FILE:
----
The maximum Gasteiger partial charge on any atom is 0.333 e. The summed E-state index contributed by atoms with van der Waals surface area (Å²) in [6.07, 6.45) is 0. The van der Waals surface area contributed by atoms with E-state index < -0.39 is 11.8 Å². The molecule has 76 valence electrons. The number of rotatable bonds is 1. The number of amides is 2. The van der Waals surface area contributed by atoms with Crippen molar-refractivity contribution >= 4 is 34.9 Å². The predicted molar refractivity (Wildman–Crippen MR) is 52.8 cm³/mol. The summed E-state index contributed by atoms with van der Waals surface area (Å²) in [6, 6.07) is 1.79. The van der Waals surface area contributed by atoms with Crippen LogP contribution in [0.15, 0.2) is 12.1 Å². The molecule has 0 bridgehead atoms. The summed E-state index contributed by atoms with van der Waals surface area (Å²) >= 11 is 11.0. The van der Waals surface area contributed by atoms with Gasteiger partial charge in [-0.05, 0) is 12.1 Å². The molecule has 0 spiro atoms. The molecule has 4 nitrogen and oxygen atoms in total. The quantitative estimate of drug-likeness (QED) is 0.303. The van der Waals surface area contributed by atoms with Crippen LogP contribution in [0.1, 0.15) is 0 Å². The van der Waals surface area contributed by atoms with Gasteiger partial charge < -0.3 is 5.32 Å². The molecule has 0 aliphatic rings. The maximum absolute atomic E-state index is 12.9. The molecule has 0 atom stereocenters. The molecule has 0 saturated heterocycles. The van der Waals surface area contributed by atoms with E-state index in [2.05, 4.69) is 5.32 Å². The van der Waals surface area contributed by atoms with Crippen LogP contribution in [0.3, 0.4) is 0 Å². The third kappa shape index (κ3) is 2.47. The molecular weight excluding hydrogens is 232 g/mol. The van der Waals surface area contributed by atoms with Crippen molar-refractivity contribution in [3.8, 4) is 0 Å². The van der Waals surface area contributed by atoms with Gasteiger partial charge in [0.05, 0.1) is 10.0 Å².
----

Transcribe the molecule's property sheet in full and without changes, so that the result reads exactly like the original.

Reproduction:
The maximum Gasteiger partial charge on any atom is 0.333 e. The summed E-state index contributed by atoms with van der Waals surface area (Å²) in [6.07, 6.45) is 0. The van der Waals surface area contributed by atoms with E-state index < -0.39 is 11.8 Å². The molecule has 76 valence electrons. The number of rotatable bonds is 1. The number of amides is 2. The van der Waals surface area contributed by atoms with Crippen molar-refractivity contribution >= 4 is 34.9 Å². The predicted molar refractivity (Wildman–Crippen MR) is 52.8 cm³/mol. The summed E-state index contributed by atoms with van der Waals surface area (Å²) in [6, 6.07) is 1.79. The van der Waals surface area contributed by atoms with Crippen LogP contribution in [0.15, 0.2) is 12.1 Å². The molecule has 0 bridgehead atoms. The summed E-state index contributed by atoms with van der Waals surface area (Å²) >= 11 is 11.0. The van der Waals surface area contributed by atoms with Gasteiger partial charge in [-0.05, 0) is 12.1 Å². The molecule has 0 spiro atoms. The molecule has 4 nitrogen and oxygen atoms in total. The quantitative estimate of drug-likeness (QED) is 0.303. The van der Waals surface area contributed by atoms with Crippen LogP contribution in [0.1, 0.15) is 0 Å². The van der Waals surface area contributed by atoms with Gasteiger partial charge < -0.3 is 5.32 Å². The molecule has 0 aliphatic rings. The maximum absolute atomic E-state index is 12.9. The molecule has 0 atom stereocenters. The molecule has 0 saturated heterocycles. The van der Waals surface area contributed by atoms with E-state index in [2.05, 4.69) is 5.32 Å². The van der Waals surface area contributed by atoms with Crippen LogP contribution in [0.3, 0.4) is 0 Å². The third kappa shape index (κ3) is 2.47. The molecular weight excluding hydrogens is 232 g/mol. The van der Waals surface area contributed by atoms with Crippen molar-refractivity contribution in [3.8, 4) is 0 Å². The van der Waals surface area contributed by atoms with Gasteiger partial charge in [0.05, 0.1) is 10.0 Å².